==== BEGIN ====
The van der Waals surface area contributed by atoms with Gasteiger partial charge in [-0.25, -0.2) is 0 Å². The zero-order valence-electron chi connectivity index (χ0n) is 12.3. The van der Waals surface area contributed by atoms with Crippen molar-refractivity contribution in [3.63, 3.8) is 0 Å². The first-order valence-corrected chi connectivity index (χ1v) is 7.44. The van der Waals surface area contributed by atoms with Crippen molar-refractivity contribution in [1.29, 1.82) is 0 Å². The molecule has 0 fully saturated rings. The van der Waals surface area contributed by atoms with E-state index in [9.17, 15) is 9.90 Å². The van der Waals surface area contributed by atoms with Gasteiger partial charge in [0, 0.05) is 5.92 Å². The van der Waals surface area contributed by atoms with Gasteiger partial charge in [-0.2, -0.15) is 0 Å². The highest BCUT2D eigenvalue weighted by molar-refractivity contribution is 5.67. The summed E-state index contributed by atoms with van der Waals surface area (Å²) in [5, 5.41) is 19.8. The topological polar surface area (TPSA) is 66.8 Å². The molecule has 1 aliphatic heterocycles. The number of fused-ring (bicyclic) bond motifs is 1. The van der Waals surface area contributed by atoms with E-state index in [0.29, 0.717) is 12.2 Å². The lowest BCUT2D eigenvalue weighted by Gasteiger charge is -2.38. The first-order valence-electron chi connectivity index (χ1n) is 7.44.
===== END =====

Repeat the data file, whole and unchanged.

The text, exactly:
The van der Waals surface area contributed by atoms with Gasteiger partial charge in [-0.25, -0.2) is 0 Å². The zero-order valence-electron chi connectivity index (χ0n) is 12.3. The van der Waals surface area contributed by atoms with Crippen molar-refractivity contribution in [3.63, 3.8) is 0 Å². The first-order valence-corrected chi connectivity index (χ1v) is 7.44. The van der Waals surface area contributed by atoms with Crippen molar-refractivity contribution in [1.29, 1.82) is 0 Å². The molecule has 0 fully saturated rings. The van der Waals surface area contributed by atoms with E-state index in [9.17, 15) is 9.90 Å². The van der Waals surface area contributed by atoms with Gasteiger partial charge in [0, 0.05) is 5.92 Å². The van der Waals surface area contributed by atoms with Gasteiger partial charge in [-0.2, -0.15) is 0 Å². The highest BCUT2D eigenvalue weighted by molar-refractivity contribution is 5.67. The summed E-state index contributed by atoms with van der Waals surface area (Å²) in [5, 5.41) is 19.8. The topological polar surface area (TPSA) is 66.8 Å². The molecule has 1 aliphatic heterocycles. The number of fused-ring (bicyclic) bond motifs is 1. The van der Waals surface area contributed by atoms with E-state index in [0.29, 0.717) is 12.2 Å². The lowest BCUT2D eigenvalue weighted by Gasteiger charge is -2.38. The first-order valence-electron chi connectivity index (χ1n) is 7.44.